Ali Aschman & Emma Robbins
With Liz McCarthy "Works" in the Milwaukee Ave. Window Gallery
Ali Aschman constructs poetic narratives and psychological self-portraits through intuitive association of images and objects. In her new body of work, small porcelain figures, in various states of bodily distress and embroiled in ambiguous power struggles, are set against drawings of desolate yet alluring spaces – an empty bedroom, a dark cave. The works express feelings of discomfort, desire and defiance.
In her new body of work Emma Robbins combines imagery and objects found on the Navajo Reservation with materials that are commonly associated with Native Americans. She merges Blue Bird Flour bags, a cotton fabric used by modern Navajos and that Robbins has worked with obsessively over the years, with items of the Indian archetype such as black hair and brightly colored feathers. The resulting objects are paired with photographs from the Rez (Native American Reservation), portraying the world that she grew up in. She weaves both humor and her own personal histories in her installations, textiles and photos to explore both representations of Indigenous Peoples in popular culture and life on the Rez.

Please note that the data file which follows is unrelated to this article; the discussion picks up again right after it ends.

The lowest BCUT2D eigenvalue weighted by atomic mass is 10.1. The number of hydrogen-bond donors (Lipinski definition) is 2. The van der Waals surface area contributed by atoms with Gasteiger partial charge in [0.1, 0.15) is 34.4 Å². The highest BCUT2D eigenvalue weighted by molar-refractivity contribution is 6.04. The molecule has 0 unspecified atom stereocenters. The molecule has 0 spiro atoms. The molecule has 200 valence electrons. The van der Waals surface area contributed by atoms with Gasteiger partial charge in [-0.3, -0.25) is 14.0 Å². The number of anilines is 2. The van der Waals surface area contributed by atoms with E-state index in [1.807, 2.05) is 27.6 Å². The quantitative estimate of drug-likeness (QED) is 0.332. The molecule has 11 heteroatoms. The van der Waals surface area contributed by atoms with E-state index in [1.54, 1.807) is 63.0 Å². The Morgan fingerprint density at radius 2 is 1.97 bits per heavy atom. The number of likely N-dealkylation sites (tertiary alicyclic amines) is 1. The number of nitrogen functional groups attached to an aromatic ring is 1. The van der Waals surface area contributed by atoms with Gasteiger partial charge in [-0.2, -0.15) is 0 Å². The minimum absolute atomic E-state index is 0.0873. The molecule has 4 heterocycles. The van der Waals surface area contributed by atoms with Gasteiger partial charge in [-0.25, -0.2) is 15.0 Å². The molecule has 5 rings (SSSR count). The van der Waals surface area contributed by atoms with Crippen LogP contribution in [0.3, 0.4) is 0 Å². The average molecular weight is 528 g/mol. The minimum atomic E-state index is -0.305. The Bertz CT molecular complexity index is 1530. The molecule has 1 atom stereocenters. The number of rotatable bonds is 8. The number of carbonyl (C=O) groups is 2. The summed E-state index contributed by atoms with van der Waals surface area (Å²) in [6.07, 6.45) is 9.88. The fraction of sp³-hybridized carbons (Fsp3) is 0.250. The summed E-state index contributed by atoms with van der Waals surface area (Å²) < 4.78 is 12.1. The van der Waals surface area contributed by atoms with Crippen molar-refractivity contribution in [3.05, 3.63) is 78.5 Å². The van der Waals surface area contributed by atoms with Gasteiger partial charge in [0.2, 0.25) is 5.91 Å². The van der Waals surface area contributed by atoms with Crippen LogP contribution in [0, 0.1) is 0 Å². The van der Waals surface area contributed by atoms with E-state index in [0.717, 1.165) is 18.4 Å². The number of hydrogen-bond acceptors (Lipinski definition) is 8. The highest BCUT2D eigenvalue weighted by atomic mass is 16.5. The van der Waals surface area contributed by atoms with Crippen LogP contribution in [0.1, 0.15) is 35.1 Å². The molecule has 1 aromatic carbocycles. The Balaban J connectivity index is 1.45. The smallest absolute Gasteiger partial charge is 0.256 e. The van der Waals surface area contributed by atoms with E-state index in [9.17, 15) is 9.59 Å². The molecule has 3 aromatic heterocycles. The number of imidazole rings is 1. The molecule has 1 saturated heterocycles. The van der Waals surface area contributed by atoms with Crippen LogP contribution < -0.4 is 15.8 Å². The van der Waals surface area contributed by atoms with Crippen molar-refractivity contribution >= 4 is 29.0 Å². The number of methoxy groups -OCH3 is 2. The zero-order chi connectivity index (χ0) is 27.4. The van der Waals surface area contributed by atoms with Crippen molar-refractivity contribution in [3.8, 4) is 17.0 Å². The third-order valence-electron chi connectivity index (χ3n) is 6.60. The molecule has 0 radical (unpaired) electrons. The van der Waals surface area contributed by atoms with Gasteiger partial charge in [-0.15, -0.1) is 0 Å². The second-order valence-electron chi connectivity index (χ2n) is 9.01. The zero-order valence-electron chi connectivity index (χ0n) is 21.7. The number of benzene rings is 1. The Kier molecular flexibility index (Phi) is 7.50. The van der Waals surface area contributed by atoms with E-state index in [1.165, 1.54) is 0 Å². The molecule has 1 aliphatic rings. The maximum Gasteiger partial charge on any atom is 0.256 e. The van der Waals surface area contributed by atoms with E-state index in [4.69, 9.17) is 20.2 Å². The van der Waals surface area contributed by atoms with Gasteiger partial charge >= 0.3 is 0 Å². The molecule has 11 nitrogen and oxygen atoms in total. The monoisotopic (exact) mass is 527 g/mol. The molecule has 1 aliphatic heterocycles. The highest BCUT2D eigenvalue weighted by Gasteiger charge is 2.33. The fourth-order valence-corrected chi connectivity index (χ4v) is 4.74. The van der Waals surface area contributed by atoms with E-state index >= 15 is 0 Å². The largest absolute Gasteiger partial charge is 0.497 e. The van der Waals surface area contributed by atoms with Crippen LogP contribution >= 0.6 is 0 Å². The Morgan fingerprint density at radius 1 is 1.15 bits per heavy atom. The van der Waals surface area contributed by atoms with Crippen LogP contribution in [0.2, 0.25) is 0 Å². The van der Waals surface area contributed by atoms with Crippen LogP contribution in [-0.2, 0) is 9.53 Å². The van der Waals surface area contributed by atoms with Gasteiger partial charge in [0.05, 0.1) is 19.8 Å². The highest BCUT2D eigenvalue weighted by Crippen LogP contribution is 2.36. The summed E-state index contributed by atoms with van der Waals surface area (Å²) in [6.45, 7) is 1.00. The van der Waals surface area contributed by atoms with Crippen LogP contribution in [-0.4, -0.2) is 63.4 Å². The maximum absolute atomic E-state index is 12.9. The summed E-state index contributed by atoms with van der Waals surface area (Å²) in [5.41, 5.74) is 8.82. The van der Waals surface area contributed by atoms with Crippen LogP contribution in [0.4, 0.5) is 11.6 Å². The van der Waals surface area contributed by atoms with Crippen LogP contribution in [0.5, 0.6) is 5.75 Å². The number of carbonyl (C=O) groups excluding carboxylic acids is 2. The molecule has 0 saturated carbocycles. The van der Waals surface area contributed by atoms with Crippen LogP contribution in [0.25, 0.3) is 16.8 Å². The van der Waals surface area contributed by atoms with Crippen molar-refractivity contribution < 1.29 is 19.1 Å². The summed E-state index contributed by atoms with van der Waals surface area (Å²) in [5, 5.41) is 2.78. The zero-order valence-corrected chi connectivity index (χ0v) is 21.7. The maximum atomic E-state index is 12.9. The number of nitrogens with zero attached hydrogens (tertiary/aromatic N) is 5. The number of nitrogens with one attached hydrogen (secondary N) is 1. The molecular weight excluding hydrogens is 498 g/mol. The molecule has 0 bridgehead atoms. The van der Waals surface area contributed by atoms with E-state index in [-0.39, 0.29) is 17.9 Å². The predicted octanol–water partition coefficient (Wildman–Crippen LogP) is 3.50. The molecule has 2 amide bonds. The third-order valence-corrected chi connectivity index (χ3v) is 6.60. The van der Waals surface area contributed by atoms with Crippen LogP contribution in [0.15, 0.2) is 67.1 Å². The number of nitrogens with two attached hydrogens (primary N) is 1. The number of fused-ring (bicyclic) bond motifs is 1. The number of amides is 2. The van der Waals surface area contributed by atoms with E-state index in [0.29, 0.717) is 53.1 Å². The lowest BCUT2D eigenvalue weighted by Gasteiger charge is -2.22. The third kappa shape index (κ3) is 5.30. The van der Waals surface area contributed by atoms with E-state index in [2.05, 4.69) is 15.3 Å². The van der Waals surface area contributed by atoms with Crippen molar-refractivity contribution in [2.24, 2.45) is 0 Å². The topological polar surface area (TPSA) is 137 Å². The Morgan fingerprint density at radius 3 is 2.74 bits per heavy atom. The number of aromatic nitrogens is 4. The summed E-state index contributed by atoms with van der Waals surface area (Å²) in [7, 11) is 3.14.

Ali Aschman is a visual artist and animator from Cape Town, South Africa, living and working in Chicago. Recent exhibitions includeNorthwestern University, Chicago Artists Coalition, Hyde Park Art Center, and Spudnik Press, and she has screened her animations at film festivals around the world including Athens International Film and Video Festival, Holland Animation Film Festival, CutOut Fest and Animasivo. Aschman earned a BA from the University of Cape Town and an MFA from the School of the Art Institute of Chicago.
Emma Robbins is an artist, activist, and environmentalist originally from the Navajo Nation in Arizona. She completed her BFA at the School of the Art Institute of Chicago and studied Contemporary and Modern Latin American Art in Argentina. She currently splits her time between Los Angeles and the Rez, with her dog Cindy Sherman, where she works as a director for a human rights organization that provides people on the reservation with clean, running water.